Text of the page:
How Lavender Can Help Relieve Your Anxiety

Photographed by Zuzana Janekova
For many years lavender, the purple shrub loved by grandmas everywhere, has been hailed as a wonder plant for its supposed ability to help heal, clean, and induce sleep. Now a study has gone one step further in suggesting that the smell could be used to help reduce anxiety.
Always a valuable commodity, lavender was used as far back as Roman times to scent bathwater and wash clothes (it repelled moths, lice and fleas – nice). Ancient Greeks supposedly used it for sleep, Queen Elizabeth I used it to treat migraines, and The Cut notes that in 1640, herbalist John Parkinson claimed that lavender was "of especiall good use for all griefes and paines of the head and brain."
Today, lavender is used widely as a sleep aid. From health food stores to local supermarkets, shelves are packed with lavender sprays, oils and diffusers all touted to save millennials from what's been termed a "sleep epidemic". Scientific studies into the effectiveness of the scent of lavender on sleep hygiene are generally positive.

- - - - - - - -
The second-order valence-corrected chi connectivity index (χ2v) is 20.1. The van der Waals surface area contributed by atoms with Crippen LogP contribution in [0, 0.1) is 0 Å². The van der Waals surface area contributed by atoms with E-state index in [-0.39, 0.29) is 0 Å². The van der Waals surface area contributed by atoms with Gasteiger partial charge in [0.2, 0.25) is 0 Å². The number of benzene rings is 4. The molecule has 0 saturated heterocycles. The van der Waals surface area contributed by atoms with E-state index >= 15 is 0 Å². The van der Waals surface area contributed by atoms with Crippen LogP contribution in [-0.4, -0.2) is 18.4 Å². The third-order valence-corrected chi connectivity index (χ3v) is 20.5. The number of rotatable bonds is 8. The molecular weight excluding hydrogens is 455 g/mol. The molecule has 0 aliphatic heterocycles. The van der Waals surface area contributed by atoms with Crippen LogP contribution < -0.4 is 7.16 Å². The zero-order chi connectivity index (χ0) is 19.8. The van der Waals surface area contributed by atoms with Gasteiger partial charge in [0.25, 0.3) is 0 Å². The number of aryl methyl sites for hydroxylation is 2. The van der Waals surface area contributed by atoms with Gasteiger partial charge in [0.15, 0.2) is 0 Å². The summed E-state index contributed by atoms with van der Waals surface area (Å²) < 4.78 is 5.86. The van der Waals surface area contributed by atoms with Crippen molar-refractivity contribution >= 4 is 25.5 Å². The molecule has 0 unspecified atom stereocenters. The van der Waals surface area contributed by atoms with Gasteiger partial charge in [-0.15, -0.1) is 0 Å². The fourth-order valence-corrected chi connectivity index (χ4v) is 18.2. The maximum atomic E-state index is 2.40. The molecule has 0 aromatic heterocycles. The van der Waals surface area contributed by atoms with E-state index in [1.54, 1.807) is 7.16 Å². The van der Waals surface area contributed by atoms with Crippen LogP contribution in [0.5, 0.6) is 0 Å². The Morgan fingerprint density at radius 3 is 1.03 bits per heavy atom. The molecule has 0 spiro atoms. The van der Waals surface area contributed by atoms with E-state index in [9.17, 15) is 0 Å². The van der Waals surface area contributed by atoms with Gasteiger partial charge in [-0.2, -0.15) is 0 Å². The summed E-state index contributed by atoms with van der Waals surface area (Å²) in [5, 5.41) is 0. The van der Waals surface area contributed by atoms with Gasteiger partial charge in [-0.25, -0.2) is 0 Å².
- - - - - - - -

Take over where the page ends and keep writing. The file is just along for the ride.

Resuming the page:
But how does this relate to anxiety?
A new study from Kagoshima University in Japan has found that mice who inhaled linalool, an alcoholic extract of lavender, experienced "anxiolytic effects" – or effects similar to anxiety-suppressing drugs like diazepam (minus any motor impairment). Mice who were unable to smell, however, experienced no change – suggesting that it is the scent of linalool which holds the calming power.
According to Dr Hideki Kashiwadani, the co-author of the study, these findings "bring us closer to clinical use of linalool to relieve anxiety – in surgery for example, where pretreatment with anxiolytics can alleviate preoperative stress and thus help to place patients under general anesthesia more smoothly. Vaporized linalool could also provide a safe alternative for patients who have difficulties with oral or suppository administration of anxiolytics, such as infants or confused elders."
Further study is needed before lavender's calming effects can be proved in humans but the good news is that lavender is no longer the expensive and much in-demand commodity it was back in the day. So go forth and buy yourself a cheap bunch, or an oil, or a spray, and inhale deeply – it might just bring a bit of relief to your hectic lifestyle.

More from Mind

R29 Original Series